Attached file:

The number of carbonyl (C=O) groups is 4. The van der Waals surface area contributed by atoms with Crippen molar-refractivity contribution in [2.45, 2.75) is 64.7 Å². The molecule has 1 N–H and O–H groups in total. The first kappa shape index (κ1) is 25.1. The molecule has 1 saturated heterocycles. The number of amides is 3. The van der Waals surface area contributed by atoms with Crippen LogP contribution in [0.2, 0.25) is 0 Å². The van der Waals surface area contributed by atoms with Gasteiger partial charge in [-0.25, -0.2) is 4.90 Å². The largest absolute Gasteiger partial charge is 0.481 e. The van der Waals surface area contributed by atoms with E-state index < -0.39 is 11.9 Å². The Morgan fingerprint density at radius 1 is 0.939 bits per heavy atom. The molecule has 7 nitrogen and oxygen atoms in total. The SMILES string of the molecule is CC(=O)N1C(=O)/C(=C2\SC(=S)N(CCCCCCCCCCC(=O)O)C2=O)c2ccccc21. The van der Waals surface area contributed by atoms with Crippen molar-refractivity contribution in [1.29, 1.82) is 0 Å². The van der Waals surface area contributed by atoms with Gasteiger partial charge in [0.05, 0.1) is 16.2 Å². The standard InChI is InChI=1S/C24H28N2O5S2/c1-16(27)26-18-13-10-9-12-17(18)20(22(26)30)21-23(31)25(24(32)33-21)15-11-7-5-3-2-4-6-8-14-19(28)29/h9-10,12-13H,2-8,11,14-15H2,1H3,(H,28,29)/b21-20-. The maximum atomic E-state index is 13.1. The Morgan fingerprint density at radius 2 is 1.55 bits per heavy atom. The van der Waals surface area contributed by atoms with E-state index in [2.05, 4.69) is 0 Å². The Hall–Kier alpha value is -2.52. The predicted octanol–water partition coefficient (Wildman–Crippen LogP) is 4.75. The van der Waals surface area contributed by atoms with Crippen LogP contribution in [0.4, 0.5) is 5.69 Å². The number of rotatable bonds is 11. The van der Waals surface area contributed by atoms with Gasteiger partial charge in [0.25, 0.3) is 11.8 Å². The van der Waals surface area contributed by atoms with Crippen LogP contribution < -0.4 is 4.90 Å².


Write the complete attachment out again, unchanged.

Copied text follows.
The number of carbonyl (C=O) groups is 4. The van der Waals surface area contributed by atoms with Crippen molar-refractivity contribution in [2.45, 2.75) is 64.7 Å². The molecule has 1 N–H and O–H groups in total. The first kappa shape index (κ1) is 25.1. The molecule has 1 saturated heterocycles. The number of amides is 3. The van der Waals surface area contributed by atoms with Crippen LogP contribution in [0.2, 0.25) is 0 Å². The van der Waals surface area contributed by atoms with Gasteiger partial charge in [-0.25, -0.2) is 4.90 Å². The largest absolute Gasteiger partial charge is 0.481 e. The van der Waals surface area contributed by atoms with E-state index < -0.39 is 11.9 Å². The Morgan fingerprint density at radius 1 is 0.939 bits per heavy atom. The molecule has 7 nitrogen and oxygen atoms in total. The SMILES string of the molecule is CC(=O)N1C(=O)/C(=C2\SC(=S)N(CCCCCCCCCCC(=O)O)C2=O)c2ccccc21. The van der Waals surface area contributed by atoms with Crippen molar-refractivity contribution in [1.29, 1.82) is 0 Å². The van der Waals surface area contributed by atoms with Gasteiger partial charge in [0.05, 0.1) is 16.2 Å². The standard InChI is InChI=1S/C24H28N2O5S2/c1-16(27)26-18-13-10-9-12-17(18)20(22(26)30)21-23(31)25(24(32)33-21)15-11-7-5-3-2-4-6-8-14-19(28)29/h9-10,12-13H,2-8,11,14-15H2,1H3,(H,28,29)/b21-20-. The maximum atomic E-state index is 13.1. The Morgan fingerprint density at radius 2 is 1.55 bits per heavy atom. The van der Waals surface area contributed by atoms with E-state index in [2.05, 4.69) is 0 Å². The Hall–Kier alpha value is -2.52. The predicted octanol–water partition coefficient (Wildman–Crippen LogP) is 4.75. The van der Waals surface area contributed by atoms with Crippen LogP contribution in [0.4, 0.5) is 5.69 Å². The number of rotatable bonds is 11. The van der Waals surface area contributed by atoms with Gasteiger partial charge in [0.25, 0.3) is 11.8 Å². The van der Waals surface area contributed by atoms with Crippen LogP contribution < -0.4 is 4.90 Å².